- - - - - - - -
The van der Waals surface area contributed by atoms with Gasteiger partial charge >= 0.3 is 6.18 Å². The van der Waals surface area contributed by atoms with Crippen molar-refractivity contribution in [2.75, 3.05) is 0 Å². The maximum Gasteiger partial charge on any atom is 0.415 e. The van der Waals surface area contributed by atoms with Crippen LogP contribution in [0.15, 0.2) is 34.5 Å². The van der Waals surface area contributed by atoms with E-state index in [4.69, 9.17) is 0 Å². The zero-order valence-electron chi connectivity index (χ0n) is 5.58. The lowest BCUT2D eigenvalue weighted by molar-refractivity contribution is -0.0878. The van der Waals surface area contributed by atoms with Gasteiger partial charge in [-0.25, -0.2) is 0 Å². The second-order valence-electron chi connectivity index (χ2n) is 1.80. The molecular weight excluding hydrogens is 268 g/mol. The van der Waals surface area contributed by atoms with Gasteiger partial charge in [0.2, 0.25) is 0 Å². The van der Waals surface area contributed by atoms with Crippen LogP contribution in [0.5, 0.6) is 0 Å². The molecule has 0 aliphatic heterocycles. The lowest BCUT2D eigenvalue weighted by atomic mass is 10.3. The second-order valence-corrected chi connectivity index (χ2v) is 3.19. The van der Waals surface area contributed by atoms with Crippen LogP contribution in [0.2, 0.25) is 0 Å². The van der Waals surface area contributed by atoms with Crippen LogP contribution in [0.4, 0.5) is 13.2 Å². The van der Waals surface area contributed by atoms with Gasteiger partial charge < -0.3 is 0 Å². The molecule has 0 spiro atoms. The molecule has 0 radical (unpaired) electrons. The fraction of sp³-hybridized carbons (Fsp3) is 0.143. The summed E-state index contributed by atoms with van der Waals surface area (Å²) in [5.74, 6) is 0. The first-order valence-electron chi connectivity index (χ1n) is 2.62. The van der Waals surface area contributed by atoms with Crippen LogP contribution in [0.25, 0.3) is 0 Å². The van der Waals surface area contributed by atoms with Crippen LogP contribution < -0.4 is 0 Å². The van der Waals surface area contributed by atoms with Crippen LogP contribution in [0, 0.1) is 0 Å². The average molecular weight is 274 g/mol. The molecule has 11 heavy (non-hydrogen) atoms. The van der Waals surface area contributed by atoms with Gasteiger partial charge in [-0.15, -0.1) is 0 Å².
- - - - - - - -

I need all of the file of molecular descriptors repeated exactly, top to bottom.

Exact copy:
The van der Waals surface area contributed by atoms with Gasteiger partial charge >= 0.3 is 6.18 Å². The van der Waals surface area contributed by atoms with Crippen molar-refractivity contribution in [2.75, 3.05) is 0 Å². The maximum Gasteiger partial charge on any atom is 0.415 e. The van der Waals surface area contributed by atoms with Crippen LogP contribution in [0.15, 0.2) is 34.5 Å². The van der Waals surface area contributed by atoms with E-state index in [4.69, 9.17) is 0 Å². The zero-order valence-electron chi connectivity index (χ0n) is 5.58. The lowest BCUT2D eigenvalue weighted by molar-refractivity contribution is -0.0878. The van der Waals surface area contributed by atoms with Gasteiger partial charge in [-0.25, -0.2) is 0 Å². The second-order valence-electron chi connectivity index (χ2n) is 1.80. The molecular weight excluding hydrogens is 268 g/mol. The van der Waals surface area contributed by atoms with Gasteiger partial charge in [0.2, 0.25) is 0 Å². The van der Waals surface area contributed by atoms with Crippen LogP contribution in [0.5, 0.6) is 0 Å². The molecule has 0 aliphatic heterocycles. The lowest BCUT2D eigenvalue weighted by atomic mass is 10.3. The second-order valence-corrected chi connectivity index (χ2v) is 3.19. The van der Waals surface area contributed by atoms with Crippen LogP contribution in [0.2, 0.25) is 0 Å². The van der Waals surface area contributed by atoms with Crippen LogP contribution in [0.4, 0.5) is 13.2 Å². The van der Waals surface area contributed by atoms with Gasteiger partial charge < -0.3 is 0 Å². The molecule has 0 spiro atoms. The molecule has 0 radical (unpaired) electrons. The fraction of sp³-hybridized carbons (Fsp3) is 0.143. The summed E-state index contributed by atoms with van der Waals surface area (Å²) in [5.74, 6) is 0. The first-order valence-electron chi connectivity index (χ1n) is 2.62. The van der Waals surface area contributed by atoms with Crippen LogP contribution in [0.25, 0.3) is 0 Å². The van der Waals surface area contributed by atoms with Crippen LogP contribution < -0.4 is 0 Å². The van der Waals surface area contributed by atoms with Crippen LogP contribution in [0, 0.1) is 0 Å². The average molecular weight is 274 g/mol. The molecule has 11 heavy (non-hydrogen) atoms. The van der Waals surface area contributed by atoms with Gasteiger partial charge in [-0.15, -0.1) is 0 Å².